Kid Fridge PrinceApril 14, 2016
One of the exciting things about publishing an issue progressively is that you can’t always anticipate the shape it will take. Our impetus as co-editors of Moving Target has been to bring together Bay Area artists and poets whose work shares a certain something—a treatment or approach, an obsession or thinking-through of a certain topic, some j’ne sais quoi—to see what their collaboration results in. Form is suggested, but not dictated, and the process always varies. It is a working methodology that perhaps shares more with the off-duty chef who finds herself cooking in a stranger’s kitchen than the curator working on behest of an institution but it has yielded wonderfully unexpected results, such as this story.
Like an exquisite corpse or a song cycle, “Kid Fridge Prince” stretches ligaments into new limbs and refrains into verses, exhibiting the kind of funky intuition and perversity that are as much hallmarks of the work of the piece’s three authors as of the songwriting style of its titular pop star. Here, Prince is cast somewhere between Milton’s Satan and Dante’s Virgil (there’s even a dark wood) but he is also both avatar and conduit for the contributors’ third mind, which emerges as story begets illustration begets story begets illustration.
The Purple One once sang: “What started as an experiment / turned into a heaven-sent message that saved your ass from dyin.’” This story may not save your life but it will significantly improve your afternoon. Enjoy. —Brandon Brown and Matt Sussman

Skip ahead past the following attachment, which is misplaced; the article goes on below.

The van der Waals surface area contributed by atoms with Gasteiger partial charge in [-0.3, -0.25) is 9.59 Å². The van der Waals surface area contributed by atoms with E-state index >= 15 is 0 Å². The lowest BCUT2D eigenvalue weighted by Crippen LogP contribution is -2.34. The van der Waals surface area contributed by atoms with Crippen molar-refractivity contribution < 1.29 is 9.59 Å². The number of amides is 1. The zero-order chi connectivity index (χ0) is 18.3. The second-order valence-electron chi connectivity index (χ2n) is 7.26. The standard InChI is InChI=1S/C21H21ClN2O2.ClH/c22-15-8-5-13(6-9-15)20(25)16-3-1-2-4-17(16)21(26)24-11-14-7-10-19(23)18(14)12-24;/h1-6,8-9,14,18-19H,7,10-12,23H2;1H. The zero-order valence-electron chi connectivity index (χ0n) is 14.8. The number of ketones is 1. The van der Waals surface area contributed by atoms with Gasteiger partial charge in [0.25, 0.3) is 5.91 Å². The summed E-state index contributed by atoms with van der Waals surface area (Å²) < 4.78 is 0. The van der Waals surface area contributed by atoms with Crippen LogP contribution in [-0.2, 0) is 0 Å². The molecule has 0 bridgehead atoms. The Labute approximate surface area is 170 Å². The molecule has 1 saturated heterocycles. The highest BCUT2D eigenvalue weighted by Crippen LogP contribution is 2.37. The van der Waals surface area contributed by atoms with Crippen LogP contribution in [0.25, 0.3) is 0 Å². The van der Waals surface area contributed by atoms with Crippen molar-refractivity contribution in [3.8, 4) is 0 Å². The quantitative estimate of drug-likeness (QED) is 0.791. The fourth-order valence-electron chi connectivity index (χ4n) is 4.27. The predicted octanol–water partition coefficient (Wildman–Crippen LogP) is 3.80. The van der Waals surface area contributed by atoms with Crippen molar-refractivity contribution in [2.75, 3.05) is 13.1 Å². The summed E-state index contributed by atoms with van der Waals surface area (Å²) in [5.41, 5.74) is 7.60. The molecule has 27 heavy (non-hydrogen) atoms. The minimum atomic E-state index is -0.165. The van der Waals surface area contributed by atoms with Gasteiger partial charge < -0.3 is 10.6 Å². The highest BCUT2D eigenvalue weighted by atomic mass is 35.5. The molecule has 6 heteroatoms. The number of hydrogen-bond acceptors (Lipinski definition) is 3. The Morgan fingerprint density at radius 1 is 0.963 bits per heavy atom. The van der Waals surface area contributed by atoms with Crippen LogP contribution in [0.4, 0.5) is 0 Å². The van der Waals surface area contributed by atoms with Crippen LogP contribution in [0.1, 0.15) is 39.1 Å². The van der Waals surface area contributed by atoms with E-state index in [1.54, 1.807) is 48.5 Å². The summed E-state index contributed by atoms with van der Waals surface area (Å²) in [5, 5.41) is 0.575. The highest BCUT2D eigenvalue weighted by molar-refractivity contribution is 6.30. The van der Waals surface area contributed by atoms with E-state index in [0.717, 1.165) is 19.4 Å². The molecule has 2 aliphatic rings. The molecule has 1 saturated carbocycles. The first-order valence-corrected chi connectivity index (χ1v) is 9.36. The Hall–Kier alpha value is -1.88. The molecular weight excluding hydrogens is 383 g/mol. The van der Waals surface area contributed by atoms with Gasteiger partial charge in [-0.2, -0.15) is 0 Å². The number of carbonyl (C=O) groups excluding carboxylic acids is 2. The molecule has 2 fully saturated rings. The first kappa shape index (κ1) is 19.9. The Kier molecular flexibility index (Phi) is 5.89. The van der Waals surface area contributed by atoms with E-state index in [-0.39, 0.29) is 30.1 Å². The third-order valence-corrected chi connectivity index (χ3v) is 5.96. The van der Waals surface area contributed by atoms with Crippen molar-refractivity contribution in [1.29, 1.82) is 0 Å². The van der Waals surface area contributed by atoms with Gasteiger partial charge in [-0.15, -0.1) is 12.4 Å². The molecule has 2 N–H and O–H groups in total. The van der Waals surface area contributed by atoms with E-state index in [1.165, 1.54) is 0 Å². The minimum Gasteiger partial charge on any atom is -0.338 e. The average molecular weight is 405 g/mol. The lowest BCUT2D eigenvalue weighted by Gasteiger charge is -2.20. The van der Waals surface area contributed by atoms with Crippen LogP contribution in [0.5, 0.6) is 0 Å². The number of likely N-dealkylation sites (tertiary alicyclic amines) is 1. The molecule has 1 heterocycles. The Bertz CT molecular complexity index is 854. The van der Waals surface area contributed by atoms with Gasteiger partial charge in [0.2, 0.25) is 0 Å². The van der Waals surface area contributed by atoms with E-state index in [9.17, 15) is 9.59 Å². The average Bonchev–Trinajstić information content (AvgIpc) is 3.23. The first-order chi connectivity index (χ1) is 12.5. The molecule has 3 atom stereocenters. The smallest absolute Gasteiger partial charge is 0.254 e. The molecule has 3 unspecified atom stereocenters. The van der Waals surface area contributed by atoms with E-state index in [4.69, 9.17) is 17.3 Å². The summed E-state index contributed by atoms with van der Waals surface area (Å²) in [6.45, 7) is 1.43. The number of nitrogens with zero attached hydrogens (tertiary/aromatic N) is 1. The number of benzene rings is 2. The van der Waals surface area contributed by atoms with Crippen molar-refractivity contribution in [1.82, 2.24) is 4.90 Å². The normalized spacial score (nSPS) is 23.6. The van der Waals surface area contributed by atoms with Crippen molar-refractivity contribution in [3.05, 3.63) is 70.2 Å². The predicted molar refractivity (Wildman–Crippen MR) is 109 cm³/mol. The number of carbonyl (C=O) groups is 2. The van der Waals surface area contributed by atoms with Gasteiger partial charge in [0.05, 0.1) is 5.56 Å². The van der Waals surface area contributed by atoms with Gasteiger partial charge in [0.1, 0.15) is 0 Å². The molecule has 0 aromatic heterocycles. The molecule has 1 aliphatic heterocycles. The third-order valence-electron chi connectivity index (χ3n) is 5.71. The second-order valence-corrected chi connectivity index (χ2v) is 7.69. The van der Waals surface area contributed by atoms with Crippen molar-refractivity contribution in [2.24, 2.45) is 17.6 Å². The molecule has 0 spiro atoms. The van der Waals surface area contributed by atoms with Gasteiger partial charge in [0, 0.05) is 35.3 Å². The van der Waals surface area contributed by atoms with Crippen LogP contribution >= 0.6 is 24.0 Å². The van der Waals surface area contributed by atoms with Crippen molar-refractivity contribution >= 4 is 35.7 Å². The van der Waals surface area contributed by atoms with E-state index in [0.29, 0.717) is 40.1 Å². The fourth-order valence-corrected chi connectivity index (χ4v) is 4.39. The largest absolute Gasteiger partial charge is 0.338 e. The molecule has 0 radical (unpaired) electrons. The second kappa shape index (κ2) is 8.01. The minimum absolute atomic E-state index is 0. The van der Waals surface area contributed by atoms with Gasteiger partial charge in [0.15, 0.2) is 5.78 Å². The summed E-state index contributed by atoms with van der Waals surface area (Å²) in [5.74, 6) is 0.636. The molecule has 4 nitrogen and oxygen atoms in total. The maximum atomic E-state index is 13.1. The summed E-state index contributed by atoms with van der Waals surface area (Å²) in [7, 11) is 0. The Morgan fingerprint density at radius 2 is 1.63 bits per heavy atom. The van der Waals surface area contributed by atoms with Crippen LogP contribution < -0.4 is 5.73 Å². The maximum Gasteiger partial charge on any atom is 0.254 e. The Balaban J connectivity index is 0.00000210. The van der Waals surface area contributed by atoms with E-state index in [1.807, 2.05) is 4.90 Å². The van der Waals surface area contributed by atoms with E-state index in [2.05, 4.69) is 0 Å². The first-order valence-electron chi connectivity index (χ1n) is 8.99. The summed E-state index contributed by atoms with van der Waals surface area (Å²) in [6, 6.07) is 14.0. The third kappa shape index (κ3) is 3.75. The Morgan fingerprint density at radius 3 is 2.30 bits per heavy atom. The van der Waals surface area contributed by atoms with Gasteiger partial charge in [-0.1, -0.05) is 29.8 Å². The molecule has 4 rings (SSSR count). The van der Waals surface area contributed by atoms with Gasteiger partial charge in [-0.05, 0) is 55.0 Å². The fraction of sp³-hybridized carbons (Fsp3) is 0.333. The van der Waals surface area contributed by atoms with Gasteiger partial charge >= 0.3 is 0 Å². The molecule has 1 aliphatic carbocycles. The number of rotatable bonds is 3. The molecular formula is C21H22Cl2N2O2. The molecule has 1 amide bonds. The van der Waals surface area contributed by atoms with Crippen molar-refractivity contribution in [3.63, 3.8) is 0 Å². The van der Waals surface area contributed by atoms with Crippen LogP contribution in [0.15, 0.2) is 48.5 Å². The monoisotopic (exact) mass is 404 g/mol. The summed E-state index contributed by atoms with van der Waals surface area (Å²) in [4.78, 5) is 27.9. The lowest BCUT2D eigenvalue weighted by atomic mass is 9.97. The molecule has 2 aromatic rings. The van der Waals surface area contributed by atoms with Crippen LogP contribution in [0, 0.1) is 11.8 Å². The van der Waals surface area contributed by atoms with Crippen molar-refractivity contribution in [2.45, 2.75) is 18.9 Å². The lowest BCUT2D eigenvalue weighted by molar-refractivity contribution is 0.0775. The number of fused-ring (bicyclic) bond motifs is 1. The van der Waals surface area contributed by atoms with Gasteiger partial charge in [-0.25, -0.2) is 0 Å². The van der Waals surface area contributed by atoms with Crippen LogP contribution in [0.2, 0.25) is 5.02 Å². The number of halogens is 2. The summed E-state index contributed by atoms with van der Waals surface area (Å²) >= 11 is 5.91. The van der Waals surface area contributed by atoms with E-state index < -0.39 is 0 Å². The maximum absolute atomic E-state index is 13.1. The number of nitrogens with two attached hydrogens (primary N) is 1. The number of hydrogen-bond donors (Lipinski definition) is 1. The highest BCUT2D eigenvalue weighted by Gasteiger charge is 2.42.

Cori woke up depressed. However, Cori didn’t think to call it that. The feeling was familiar, but as far as they were concerned, it had no name. What Cori knew was that their dreams often provided shelter from that feeling and that this morning they had not. They had been sparse and ordinary, just shadows of waking life and no kind of shelter.
It was raining, but this was not a unique event that would set this day apart from others. The rain was not a reflection of Cori’s inner life. It was Washington. Later, when Cori was older and lived somewhere else, they would miss the rain and everyone would think that was funny, but Cori would not.
Lately, the adults had been acting foolish, so the best thing to do was avoid them. After pulling on some barn boots and a raincoat, Cori left the house and headed for the woods. It wasn’t that the woods understood Cori or that they seemed to care; it was their indifference that provided comfort. Maybe a better word for it was unconcern. The woods were unconcerned with the problems of the house. What Cori knew was that after passing a certain fence line, their attention shifted and all that foolishness didn’t matter. It was still there, but quieter.
The cat, Raisins, followed Cori across the field, through the fence into the woods. They often played a game of follow the leader, taking turns picking a path through the trees and underbrush. Today, the cat led Cori further along the fence line than they had been before. No sign announced it, but Cori knew they had crossed into a neighbor’s property. The adults had pointed out the boundaries where one fence met another and warned Cori not to cross there.